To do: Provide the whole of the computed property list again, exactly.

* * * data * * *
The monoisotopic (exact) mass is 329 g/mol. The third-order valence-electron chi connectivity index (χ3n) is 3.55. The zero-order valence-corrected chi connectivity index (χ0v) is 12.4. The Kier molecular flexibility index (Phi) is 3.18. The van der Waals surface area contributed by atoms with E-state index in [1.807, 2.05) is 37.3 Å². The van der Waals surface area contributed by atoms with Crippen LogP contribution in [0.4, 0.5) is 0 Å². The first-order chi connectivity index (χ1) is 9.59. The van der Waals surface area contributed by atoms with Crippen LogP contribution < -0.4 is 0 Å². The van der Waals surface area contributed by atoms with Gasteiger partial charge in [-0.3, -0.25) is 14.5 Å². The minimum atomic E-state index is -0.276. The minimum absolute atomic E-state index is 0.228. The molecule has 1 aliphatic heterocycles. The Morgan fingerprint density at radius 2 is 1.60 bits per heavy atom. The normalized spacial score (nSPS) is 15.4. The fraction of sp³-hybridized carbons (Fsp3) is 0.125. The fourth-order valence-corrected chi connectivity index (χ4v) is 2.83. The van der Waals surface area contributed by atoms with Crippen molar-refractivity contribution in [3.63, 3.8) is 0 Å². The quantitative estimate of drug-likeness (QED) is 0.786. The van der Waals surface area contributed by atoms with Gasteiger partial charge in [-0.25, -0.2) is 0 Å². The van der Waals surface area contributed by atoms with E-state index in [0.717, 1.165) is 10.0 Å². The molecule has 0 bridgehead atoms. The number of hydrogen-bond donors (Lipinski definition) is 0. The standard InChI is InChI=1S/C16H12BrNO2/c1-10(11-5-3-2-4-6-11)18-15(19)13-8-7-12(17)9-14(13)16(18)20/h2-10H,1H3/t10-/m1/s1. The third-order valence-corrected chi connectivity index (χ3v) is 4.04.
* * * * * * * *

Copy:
The monoisotopic (exact) mass is 329 g/mol. The third-order valence-electron chi connectivity index (χ3n) is 3.55. The zero-order valence-corrected chi connectivity index (χ0v) is 12.4. The Kier molecular flexibility index (Phi) is 3.18. The van der Waals surface area contributed by atoms with E-state index in [1.807, 2.05) is 37.3 Å². The van der Waals surface area contributed by atoms with Crippen LogP contribution in [0.4, 0.5) is 0 Å². The first-order chi connectivity index (χ1) is 9.59. The van der Waals surface area contributed by atoms with Crippen LogP contribution < -0.4 is 0 Å². The van der Waals surface area contributed by atoms with Gasteiger partial charge in [-0.3, -0.25) is 14.5 Å². The minimum atomic E-state index is -0.276. The minimum absolute atomic E-state index is 0.228. The molecule has 1 aliphatic heterocycles. The Morgan fingerprint density at radius 2 is 1.60 bits per heavy atom. The normalized spacial score (nSPS) is 15.4. The fraction of sp³-hybridized carbons (Fsp3) is 0.125. The fourth-order valence-corrected chi connectivity index (χ4v) is 2.83. The van der Waals surface area contributed by atoms with Crippen molar-refractivity contribution in [3.63, 3.8) is 0 Å². The quantitative estimate of drug-likeness (QED) is 0.786. The van der Waals surface area contributed by atoms with Gasteiger partial charge in [-0.25, -0.2) is 0 Å². The van der Waals surface area contributed by atoms with E-state index in [0.717, 1.165) is 10.0 Å². The molecule has 0 bridgehead atoms. The number of hydrogen-bond donors (Lipinski definition) is 0. The standard InChI is InChI=1S/C16H12BrNO2/c1-10(11-5-3-2-4-6-11)18-15(19)13-8-7-12(17)9-14(13)16(18)20/h2-10H,1H3/t10-/m1/s1. The third-order valence-corrected chi connectivity index (χ3v) is 4.04.